One concern at the state agency is that health care providers off-Island might be less aware of tularemia's symptoms. That could give the disease a head start in people who visit the Island for business or pleasure, subsequently returning to their mainland home where the disease is rare.

Yesterday, the health department recommended that people on Martha's Vineyard seek medical attention immediately if they develop fever or respiratory symptoms within seven days of breathing in dust, soil or grasses while landscaping. The department said people also should seek medical attention if they develop skin sores, swollen lymph glands or a rash after a tick bite.

To reduce the risk of infection, the health department said, individuals involved in any landscaping activities, including lawn mowing, on the Vineyard should carefully clear areas of dead animal bodies before using lawn mowing or brush cutting equipment.

The department suggests that people use an appropriate respirator or mask for further protection.

Additional precautions listed by the state that people can take to reduce their risk from tularemia include:

* Avoiding contact with wild animals, their droppings or dead bodies.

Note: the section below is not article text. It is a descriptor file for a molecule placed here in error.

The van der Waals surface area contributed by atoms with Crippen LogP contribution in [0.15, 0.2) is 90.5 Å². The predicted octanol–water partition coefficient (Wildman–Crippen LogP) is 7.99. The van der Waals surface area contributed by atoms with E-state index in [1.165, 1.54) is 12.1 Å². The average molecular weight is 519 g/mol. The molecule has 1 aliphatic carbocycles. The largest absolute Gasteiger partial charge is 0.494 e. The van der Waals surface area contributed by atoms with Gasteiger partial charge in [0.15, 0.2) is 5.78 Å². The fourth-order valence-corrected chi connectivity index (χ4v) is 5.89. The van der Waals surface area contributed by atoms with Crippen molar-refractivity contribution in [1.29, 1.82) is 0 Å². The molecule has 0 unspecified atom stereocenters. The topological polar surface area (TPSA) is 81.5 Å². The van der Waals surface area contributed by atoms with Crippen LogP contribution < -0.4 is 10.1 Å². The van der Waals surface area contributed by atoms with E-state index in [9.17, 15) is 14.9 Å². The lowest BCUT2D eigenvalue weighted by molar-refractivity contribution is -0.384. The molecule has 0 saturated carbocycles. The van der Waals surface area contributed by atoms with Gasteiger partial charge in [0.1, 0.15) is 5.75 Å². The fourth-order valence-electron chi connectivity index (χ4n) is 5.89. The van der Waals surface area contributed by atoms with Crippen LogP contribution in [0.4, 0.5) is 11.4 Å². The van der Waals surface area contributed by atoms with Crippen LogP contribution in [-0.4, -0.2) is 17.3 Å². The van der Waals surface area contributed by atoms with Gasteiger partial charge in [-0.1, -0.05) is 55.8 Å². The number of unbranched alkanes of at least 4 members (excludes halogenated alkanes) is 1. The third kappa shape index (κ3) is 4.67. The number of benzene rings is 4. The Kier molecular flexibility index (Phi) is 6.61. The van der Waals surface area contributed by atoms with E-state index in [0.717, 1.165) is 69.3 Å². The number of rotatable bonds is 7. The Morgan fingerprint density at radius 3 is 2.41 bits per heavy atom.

* Decreasing rodent populations near homes by raising woodpiles off the ground, fencing off garden areas, and keeping garbage in rodent-proof containers.

* Using gloves, an appropriate respirator and eye protection when skinning or dressing wild animals, and cooking any wild game completely before eating it.

* Avoiding drinking water that may have been contaminated by wild animals and preventing animal access to wells.

* Avoiding areas where ticks are likely to be, using repellents on people and pets, and doing a daily tick check.

More information about tularemia is available on the state Department of Public Health web site at Individuals who have questions regarding tularemia also can get in touch with their town board of health, or the state Department of Public Health's division of epidemiology and immunization at 617-983-6800.

The disease so far this year has infected male and female individuals on the Vineyard, according to Donna Enos, the infectious control nurse since 1998 at the Martha's Vineyard Hospital.

Ms. Enos said the hospital is stressing prevention, especially that people wear masks while they're landscaping.

She said the masks, which are available at hardware stores, should carry a rating of N-95 or higher. She also said the masks should cover the nose as well as the mouth.

Ms. Enos said she's aware that the masks are difficult to wear in the hot weather, and that they don't always effectively cover the facial area when the individuals have mustaches or beards. But she said any steps to minimize exposure to the airborne bacterium are worth taking.

She urged people who start experiencing shortness of breath, coughing, or flu-like symptoms this summer to get checked out by health care providers. Ms. Enos said they'll receive treatment for the disease just in case, even if subsequent tests reveal the sickness wasn't tularemia.

"You'd rather be safe than sorry," she said.